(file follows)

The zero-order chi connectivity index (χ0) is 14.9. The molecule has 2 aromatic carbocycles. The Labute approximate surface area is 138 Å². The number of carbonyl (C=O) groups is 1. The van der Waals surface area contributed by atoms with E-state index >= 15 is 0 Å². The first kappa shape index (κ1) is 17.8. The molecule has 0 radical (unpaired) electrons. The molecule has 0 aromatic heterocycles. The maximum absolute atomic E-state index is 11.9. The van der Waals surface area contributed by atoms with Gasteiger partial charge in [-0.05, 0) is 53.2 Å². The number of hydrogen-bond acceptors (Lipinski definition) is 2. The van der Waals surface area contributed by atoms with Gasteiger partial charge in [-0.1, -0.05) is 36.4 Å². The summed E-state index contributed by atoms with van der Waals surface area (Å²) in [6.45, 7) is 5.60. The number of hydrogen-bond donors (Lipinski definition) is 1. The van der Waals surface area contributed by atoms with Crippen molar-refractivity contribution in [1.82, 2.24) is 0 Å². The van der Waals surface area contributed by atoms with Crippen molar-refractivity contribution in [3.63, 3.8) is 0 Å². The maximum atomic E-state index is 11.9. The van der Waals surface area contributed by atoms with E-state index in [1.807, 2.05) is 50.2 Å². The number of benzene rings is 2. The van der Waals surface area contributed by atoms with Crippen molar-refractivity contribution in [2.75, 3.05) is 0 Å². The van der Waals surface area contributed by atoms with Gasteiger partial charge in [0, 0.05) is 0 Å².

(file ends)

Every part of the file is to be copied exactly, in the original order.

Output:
The zero-order chi connectivity index (χ0) is 14.9. The molecule has 2 aromatic carbocycles. The Labute approximate surface area is 138 Å². The number of carbonyl (C=O) groups is 1. The van der Waals surface area contributed by atoms with E-state index >= 15 is 0 Å². The first kappa shape index (κ1) is 17.8. The molecule has 0 radical (unpaired) electrons. The molecule has 0 aromatic heterocycles. The maximum absolute atomic E-state index is 11.9. The van der Waals surface area contributed by atoms with Gasteiger partial charge in [-0.05, 0) is 53.2 Å². The number of hydrogen-bond acceptors (Lipinski definition) is 2. The van der Waals surface area contributed by atoms with Gasteiger partial charge in [-0.1, -0.05) is 36.4 Å². The summed E-state index contributed by atoms with van der Waals surface area (Å²) in [6.45, 7) is 5.60. The number of hydrogen-bond donors (Lipinski definition) is 1. The van der Waals surface area contributed by atoms with Crippen molar-refractivity contribution in [1.82, 2.24) is 0 Å². The van der Waals surface area contributed by atoms with Crippen molar-refractivity contribution in [3.63, 3.8) is 0 Å². The maximum atomic E-state index is 11.9. The van der Waals surface area contributed by atoms with E-state index in [1.807, 2.05) is 50.2 Å². The number of benzene rings is 2. The van der Waals surface area contributed by atoms with Crippen molar-refractivity contribution in [2.75, 3.05) is 0 Å². The van der Waals surface area contributed by atoms with Gasteiger partial charge in [0, 0.05) is 0 Å².